Much is riding on The Hunger Games: Catching Fire when it hits theaters on November 22. All signs are pointing towards a sure-fire hit. Estimates project a weekend box office of $175 million domestically. But is incoming director Francis Lawrence able to please fans and a wider audience after Gary Ross’ excellent Hunger Games?

The answer, in short, is yes. The story follows Katniss as she embarks on the Victory Tour where she notices signs of a rebellion slowing taking shape. After President Show requests she help calm the Districts down, our hero learns that she and Peeta will be heading back into the Games for the Quarter Quell where they’ll face off against other “all-experienced killers.”

If you ask readers how they would rank The Hunger Games book trilogy, the vast majority who we talk to say the first was best, the second was second best, and third was the worst. That must be a daunting fact for producer Nina Jacobsen and Francis Lawrence who will be carrying the four-part film series to the end. They’ll have to keep the story interesting and clean up mistakes that Collins made in her books. Namely, the pacing of the story and the messiness of Mockingjay’s final battle.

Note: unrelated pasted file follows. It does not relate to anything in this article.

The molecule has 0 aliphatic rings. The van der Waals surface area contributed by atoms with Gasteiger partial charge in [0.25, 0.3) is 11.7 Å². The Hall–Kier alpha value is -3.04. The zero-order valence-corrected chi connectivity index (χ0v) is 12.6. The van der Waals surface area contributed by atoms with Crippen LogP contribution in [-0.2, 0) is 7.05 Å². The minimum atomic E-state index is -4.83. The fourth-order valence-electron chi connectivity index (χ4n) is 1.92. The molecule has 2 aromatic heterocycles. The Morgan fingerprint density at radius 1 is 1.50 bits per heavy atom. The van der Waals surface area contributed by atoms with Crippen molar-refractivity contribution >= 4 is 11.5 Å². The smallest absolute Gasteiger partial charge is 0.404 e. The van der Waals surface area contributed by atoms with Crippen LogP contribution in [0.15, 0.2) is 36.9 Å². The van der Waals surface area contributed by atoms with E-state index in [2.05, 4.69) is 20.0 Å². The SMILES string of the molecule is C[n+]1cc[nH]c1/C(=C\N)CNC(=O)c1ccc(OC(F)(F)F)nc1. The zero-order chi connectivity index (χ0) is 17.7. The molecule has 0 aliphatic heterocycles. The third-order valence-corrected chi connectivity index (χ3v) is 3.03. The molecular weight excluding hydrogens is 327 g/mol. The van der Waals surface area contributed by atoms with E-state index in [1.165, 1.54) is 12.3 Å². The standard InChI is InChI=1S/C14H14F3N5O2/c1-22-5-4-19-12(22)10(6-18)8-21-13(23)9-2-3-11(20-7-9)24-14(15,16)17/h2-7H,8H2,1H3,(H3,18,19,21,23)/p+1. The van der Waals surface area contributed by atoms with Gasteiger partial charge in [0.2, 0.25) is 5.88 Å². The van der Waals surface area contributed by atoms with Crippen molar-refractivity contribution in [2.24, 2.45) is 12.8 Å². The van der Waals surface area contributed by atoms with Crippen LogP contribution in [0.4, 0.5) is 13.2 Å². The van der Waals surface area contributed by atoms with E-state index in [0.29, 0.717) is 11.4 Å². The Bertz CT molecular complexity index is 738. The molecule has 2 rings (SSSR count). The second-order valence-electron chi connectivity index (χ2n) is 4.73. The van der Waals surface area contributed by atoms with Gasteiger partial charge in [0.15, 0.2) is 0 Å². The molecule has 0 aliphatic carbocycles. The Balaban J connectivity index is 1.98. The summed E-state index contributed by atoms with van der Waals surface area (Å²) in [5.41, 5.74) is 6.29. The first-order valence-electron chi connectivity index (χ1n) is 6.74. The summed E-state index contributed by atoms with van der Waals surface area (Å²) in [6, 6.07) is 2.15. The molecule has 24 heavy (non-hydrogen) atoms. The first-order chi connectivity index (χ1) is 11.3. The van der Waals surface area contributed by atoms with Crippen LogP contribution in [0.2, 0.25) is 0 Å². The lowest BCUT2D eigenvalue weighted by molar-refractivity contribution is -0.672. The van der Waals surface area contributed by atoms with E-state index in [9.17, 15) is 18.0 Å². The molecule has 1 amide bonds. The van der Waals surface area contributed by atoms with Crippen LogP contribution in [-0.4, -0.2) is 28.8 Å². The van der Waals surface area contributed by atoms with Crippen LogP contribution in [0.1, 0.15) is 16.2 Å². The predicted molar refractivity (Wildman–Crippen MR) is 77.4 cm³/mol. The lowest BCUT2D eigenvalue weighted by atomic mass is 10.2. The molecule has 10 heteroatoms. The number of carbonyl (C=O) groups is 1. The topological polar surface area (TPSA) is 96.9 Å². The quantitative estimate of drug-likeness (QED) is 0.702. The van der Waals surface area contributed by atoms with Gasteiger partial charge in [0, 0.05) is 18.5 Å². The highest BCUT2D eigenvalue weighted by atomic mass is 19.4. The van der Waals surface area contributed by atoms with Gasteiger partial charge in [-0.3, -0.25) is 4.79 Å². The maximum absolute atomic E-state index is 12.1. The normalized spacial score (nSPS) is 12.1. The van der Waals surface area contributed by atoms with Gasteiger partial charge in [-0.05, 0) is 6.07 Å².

Fans and the producers can rest easy until next year, at least. The Hunger Games: Catching Fire is a leaner, meaner version of its source material.

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Leaner: Numerous chapters in the book are not in the movie. Like in The Hunger Games, Madge is completely absent from Catching Fire. Darius, Maysilee, Bonnie, and Twill are gone too. It’s only at the very end that Katniss learns of District 13’s existence. Specifically, chapters 9, 10, and 11 of the book are completely removed. Most of chapter 12 is out except for the very end where we see the Quarter Quell announcement.